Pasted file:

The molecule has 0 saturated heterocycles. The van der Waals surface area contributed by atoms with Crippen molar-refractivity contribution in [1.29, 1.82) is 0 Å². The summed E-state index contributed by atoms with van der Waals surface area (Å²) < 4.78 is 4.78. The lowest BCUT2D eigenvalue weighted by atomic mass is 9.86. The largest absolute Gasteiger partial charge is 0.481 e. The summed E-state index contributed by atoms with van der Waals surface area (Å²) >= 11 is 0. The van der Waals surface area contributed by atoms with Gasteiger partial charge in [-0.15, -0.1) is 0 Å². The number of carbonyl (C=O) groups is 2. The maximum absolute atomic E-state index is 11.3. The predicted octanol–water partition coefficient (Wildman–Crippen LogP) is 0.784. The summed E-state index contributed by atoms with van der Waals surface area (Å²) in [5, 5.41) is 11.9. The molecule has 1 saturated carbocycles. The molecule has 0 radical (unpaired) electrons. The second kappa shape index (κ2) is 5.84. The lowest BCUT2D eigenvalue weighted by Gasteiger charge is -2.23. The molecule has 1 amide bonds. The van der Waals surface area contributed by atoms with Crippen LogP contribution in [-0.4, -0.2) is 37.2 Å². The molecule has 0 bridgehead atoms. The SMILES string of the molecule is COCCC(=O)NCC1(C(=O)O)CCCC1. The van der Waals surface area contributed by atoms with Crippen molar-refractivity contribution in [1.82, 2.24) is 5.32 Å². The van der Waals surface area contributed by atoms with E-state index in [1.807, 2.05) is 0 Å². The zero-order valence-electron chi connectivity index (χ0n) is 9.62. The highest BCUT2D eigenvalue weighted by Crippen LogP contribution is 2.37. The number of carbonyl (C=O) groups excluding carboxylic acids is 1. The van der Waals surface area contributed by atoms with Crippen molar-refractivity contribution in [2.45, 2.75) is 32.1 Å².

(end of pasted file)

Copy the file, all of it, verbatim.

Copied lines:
The molecule has 0 saturated heterocycles. The van der Waals surface area contributed by atoms with Crippen molar-refractivity contribution in [1.29, 1.82) is 0 Å². The summed E-state index contributed by atoms with van der Waals surface area (Å²) < 4.78 is 4.78. The lowest BCUT2D eigenvalue weighted by atomic mass is 9.86. The largest absolute Gasteiger partial charge is 0.481 e. The summed E-state index contributed by atoms with van der Waals surface area (Å²) >= 11 is 0. The van der Waals surface area contributed by atoms with Gasteiger partial charge in [-0.15, -0.1) is 0 Å². The number of carbonyl (C=O) groups is 2. The maximum absolute atomic E-state index is 11.3. The predicted octanol–water partition coefficient (Wildman–Crippen LogP) is 0.784. The summed E-state index contributed by atoms with van der Waals surface area (Å²) in [5, 5.41) is 11.9. The molecule has 1 saturated carbocycles. The molecule has 0 radical (unpaired) electrons. The second kappa shape index (κ2) is 5.84. The lowest BCUT2D eigenvalue weighted by Gasteiger charge is -2.23. The molecule has 1 amide bonds. The van der Waals surface area contributed by atoms with Crippen LogP contribution in [-0.4, -0.2) is 37.2 Å². The molecule has 0 bridgehead atoms. The SMILES string of the molecule is COCCC(=O)NCC1(C(=O)O)CCCC1. The van der Waals surface area contributed by atoms with Crippen molar-refractivity contribution in [1.82, 2.24) is 5.32 Å². The van der Waals surface area contributed by atoms with E-state index in [1.807, 2.05) is 0 Å². The zero-order valence-electron chi connectivity index (χ0n) is 9.62. The highest BCUT2D eigenvalue weighted by Crippen LogP contribution is 2.37. The number of carbonyl (C=O) groups excluding carboxylic acids is 1. The van der Waals surface area contributed by atoms with Crippen molar-refractivity contribution in [2.45, 2.75) is 32.1 Å².